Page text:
@DevOpsSummit Stories
The need for greater agility and scalability necessitated the digital transformation in the form of following equation: monolithic to microservices to serverless architecture (FaaS). To keep up with the cut-throat competition, the organisations need to update their technology stack to make software development their differentiating factor. Thus microservices architecture emerged as a potential method to provide development teams with greater flexibility and other advantages, such as the ability to deliver applications at warp speed using infrastructure as a service (IaaS) and platform as a service (PaaS) environments.
The use of containers by developers -- and now increasingly IT operators -- has grown from infatuation to deep and abiding love. But as with any long-term affair, the honeymoon soon leads to needing to live well together ... and maybe even getting some relationship help along the way. And so it goes with container orchestration and automation solutions, which are rapidly emerging as the means to maintain the bliss between rapid container adoption and broad container use among multiple cloud hosts. This BriefingsDirect cloud services maturity discussion focuses on new ways to gain container orchestration, to better use serverless computing models, and employ inclusive management to keep the container love alive.
ChatOps is an emerging topic that has led to the wide availability of integrations between group chat and various other tools/platforms. Currently, HipChat is an extremely powerful collaboration platform due to the various ChatOps integrations that are available. However, DevOps automation can involve orchestration and complex workflows. In his session at @DevOpsSummit at 20th Cloud Expo, Himanshu Chhetri, CTO at Addteq, will cover practical examples and use cases such as self-provisioning infrastructure/applications, self-remediation workflows, integrating monitoring and complimenting integrations between Atlassian tools and other top tools in the industry.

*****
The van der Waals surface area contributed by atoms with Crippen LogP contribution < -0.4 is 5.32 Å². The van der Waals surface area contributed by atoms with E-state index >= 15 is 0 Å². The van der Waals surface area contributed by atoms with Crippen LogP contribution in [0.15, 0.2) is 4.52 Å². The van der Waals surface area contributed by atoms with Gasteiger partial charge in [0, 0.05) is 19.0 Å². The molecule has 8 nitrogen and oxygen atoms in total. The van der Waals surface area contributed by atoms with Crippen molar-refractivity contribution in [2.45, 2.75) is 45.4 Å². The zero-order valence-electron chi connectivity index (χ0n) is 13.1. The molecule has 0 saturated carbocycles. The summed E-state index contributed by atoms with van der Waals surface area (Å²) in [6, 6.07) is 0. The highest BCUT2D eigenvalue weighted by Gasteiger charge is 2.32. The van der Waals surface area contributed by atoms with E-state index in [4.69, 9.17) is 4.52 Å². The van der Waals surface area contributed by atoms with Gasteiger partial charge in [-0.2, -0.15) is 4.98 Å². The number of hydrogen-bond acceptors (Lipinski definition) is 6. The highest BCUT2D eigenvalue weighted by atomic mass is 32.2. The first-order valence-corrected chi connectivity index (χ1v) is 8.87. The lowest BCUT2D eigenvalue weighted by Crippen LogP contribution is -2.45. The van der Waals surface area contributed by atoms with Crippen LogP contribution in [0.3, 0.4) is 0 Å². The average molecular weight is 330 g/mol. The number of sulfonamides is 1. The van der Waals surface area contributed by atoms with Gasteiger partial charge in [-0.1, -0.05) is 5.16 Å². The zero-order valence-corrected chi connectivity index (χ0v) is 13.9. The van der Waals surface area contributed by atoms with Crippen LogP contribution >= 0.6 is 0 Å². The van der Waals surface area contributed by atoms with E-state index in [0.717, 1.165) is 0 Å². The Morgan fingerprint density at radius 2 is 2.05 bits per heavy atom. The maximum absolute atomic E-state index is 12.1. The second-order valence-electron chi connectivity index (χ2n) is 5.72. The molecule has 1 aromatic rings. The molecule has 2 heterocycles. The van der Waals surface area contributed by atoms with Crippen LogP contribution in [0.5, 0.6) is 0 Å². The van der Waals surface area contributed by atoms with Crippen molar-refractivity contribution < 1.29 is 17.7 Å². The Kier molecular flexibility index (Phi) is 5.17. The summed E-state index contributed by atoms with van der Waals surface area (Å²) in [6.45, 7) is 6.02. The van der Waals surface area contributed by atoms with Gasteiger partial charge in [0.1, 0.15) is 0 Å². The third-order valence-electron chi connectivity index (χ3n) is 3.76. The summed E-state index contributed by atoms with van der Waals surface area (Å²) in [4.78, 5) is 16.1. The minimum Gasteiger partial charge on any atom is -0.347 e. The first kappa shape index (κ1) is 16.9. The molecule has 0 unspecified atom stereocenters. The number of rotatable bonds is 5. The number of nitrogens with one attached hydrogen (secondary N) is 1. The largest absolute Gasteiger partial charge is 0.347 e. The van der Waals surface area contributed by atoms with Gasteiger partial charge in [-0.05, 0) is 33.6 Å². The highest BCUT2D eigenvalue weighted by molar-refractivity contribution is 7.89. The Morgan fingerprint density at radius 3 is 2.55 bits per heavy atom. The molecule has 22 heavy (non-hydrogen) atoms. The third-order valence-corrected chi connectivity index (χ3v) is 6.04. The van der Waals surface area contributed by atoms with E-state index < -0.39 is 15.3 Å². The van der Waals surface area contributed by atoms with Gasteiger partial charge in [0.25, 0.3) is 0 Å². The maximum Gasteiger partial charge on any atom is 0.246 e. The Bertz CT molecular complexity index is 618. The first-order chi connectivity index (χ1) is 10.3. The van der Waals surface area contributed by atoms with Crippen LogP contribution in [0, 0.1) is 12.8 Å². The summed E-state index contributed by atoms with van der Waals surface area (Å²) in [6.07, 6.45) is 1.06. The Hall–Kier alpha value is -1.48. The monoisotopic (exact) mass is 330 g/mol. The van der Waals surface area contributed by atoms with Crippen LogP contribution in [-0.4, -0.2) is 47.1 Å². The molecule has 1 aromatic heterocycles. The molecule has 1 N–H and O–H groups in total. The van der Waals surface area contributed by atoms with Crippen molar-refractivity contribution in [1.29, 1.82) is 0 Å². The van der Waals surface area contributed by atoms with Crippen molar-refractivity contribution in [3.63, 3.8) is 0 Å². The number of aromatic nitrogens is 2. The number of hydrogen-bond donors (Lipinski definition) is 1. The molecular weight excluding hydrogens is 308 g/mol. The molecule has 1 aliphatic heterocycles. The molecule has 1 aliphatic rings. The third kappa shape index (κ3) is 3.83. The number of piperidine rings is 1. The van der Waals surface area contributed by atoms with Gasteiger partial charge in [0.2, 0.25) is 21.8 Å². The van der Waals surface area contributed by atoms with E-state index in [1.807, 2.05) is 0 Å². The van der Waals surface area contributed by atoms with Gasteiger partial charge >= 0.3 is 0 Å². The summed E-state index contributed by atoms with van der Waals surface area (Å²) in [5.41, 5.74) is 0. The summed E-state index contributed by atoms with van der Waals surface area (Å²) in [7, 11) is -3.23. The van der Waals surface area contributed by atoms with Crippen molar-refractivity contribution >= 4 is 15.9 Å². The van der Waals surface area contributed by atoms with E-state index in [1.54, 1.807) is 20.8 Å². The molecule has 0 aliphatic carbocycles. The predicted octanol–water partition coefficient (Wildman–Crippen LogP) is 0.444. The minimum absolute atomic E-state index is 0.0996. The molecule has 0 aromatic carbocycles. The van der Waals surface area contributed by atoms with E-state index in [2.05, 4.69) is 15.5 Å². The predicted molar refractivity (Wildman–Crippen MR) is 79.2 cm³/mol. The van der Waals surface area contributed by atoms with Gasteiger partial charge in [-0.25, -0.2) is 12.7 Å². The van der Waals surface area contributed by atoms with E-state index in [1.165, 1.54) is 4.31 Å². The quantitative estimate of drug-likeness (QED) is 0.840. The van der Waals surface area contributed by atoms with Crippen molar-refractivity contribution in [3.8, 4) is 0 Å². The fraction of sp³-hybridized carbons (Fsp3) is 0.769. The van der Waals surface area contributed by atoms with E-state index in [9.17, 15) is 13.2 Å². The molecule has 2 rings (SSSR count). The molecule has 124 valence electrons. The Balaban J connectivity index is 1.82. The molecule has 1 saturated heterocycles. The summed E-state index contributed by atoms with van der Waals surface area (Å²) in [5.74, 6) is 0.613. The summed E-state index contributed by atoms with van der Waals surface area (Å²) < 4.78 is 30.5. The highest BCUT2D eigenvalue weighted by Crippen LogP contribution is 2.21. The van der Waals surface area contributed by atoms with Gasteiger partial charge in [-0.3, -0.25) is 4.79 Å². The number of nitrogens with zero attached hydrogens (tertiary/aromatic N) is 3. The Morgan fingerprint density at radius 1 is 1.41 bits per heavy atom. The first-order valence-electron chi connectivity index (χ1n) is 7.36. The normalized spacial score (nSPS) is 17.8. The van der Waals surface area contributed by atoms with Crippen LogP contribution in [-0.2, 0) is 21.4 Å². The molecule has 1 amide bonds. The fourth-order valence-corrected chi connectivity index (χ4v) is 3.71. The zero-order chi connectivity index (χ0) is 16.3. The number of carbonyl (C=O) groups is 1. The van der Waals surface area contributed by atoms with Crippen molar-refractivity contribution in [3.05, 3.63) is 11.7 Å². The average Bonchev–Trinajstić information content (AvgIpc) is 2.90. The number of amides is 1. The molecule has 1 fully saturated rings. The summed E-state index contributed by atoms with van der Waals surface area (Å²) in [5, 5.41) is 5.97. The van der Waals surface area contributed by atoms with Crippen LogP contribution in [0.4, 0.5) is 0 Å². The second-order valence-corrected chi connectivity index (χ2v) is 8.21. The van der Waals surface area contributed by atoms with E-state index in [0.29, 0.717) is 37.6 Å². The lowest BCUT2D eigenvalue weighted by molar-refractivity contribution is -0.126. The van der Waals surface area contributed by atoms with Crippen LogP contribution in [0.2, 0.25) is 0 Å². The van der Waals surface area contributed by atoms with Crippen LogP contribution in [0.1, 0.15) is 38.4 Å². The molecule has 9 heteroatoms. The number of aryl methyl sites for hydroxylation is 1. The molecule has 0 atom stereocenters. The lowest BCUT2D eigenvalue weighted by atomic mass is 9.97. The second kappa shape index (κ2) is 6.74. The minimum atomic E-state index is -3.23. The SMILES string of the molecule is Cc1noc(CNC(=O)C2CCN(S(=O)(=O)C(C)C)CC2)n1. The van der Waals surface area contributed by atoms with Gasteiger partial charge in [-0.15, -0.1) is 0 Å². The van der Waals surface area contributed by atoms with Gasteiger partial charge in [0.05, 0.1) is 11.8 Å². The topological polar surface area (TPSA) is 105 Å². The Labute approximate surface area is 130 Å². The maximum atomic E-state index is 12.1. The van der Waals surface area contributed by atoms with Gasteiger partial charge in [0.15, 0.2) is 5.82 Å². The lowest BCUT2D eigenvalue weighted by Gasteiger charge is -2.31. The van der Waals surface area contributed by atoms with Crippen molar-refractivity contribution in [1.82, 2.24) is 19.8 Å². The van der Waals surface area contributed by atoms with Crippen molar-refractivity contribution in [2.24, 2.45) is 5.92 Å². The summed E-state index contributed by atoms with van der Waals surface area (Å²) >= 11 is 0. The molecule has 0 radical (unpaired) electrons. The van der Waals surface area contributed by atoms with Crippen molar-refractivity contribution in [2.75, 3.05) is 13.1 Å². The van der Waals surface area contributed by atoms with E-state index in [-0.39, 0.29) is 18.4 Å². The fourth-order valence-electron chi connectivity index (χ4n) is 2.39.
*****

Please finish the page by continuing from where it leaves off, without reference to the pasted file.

A strange thing is happening along the way to the Internet of Things, namely far too many devices to work with and manage. It has become clear that we'll need much higher efficiency user experiences that can allow us to more easily and scalably work with the thousands of devices that will soon be in each of our lives. Enter the conversational interface revolution, combining bots we can literally talk with, gesture to, and even direct with our thoughts, with embedded artificial intelligence, which can process our conversational commands and orchestrate the outcomes we request across our personal and professional realm of connected devices.
While some developers care passionately about how data centers and clouds are architected, for most, it is only the end result that matters. To the majority of companies, technology exists to solve a business problem, and only delivers value when it is solving that problem. 2017 brings the mainstream adoption of containers for production workloads. In his session at 21st Cloud Expo, Ben McCormack, VP of Operations at Evernote, discussed how data centers of the future will be managed, how the public cloud best suits your organization, and what the future holds for operations and infrastructure engineers in a post-container world. Is a serverless world inevitable?